A short passage this time, which introduces us to Grushnitsky and Princess Mary, of whom there will be more later. The narrator, of course, is Pechorin himself.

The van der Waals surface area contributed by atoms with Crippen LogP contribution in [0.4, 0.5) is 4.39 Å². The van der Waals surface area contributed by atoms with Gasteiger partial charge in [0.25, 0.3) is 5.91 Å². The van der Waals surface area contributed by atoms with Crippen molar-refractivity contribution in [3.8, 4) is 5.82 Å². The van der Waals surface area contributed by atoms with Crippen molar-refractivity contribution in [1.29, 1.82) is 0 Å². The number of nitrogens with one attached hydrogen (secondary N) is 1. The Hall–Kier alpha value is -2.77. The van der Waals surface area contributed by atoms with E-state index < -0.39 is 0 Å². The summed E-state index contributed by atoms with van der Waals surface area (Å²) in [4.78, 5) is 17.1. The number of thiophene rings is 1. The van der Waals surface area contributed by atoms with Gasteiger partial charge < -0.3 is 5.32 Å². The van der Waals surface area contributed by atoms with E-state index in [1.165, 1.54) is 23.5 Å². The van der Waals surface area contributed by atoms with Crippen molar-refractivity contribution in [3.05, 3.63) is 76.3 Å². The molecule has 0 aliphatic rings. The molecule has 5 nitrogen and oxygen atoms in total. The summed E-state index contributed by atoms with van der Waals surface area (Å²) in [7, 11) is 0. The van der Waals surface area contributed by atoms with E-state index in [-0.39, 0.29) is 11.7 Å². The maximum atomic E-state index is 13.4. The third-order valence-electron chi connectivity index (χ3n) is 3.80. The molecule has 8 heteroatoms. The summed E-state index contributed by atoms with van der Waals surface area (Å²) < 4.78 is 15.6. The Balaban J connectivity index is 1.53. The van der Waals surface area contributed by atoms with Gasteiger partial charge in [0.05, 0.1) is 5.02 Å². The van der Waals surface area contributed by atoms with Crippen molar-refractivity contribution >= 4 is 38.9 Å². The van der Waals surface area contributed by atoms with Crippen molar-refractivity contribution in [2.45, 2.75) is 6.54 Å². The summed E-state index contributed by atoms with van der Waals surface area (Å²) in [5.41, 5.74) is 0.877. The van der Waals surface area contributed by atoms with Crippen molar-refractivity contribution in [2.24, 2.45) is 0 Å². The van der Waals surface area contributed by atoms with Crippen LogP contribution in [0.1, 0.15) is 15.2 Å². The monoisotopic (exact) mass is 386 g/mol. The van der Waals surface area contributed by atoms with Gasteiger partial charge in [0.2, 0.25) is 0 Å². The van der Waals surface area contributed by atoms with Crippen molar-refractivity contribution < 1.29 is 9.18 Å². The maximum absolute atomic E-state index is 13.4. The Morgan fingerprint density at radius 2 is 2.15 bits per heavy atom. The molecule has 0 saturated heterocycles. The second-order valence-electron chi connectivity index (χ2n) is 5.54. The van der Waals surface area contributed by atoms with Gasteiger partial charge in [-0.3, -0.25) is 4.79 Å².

Taking on a serious face, I replied: “Yes, she is rather good-looking . . . Only be careful, Grushnitsky! Russian young ladies for the most part go in only for Platonic love with no intention of marriage, and Platonic love is the most disturbing. It seems to me that Princess Mary is one of those women who wish to be amused. If she is bored for two minutes in your company, you are doomed forever. Your silence must arouse her curiosity, your conversation must never completely satisfy her. You must keep her in a state of suspense all the time. Ten times she will defy public opinion for your sake and call it sacrifice, and in return she will begin to torment you and end up saying simply that she cannot tolerate you. If you don’t get the advantage over her, even her first kiss will not give you the right to a second. She’ll flirt with you to her heart’s content and a year or two later marry an ugly man in obedience to her mother’s will; then she will begin to assure you that she is unhappy, that she had loved only one man–that is, you–but that fate had not ordained that she be joined to him because he wore a soldier’s overcoat, though beneath that thick gray garment there beat an ardent and noble heart . . . .”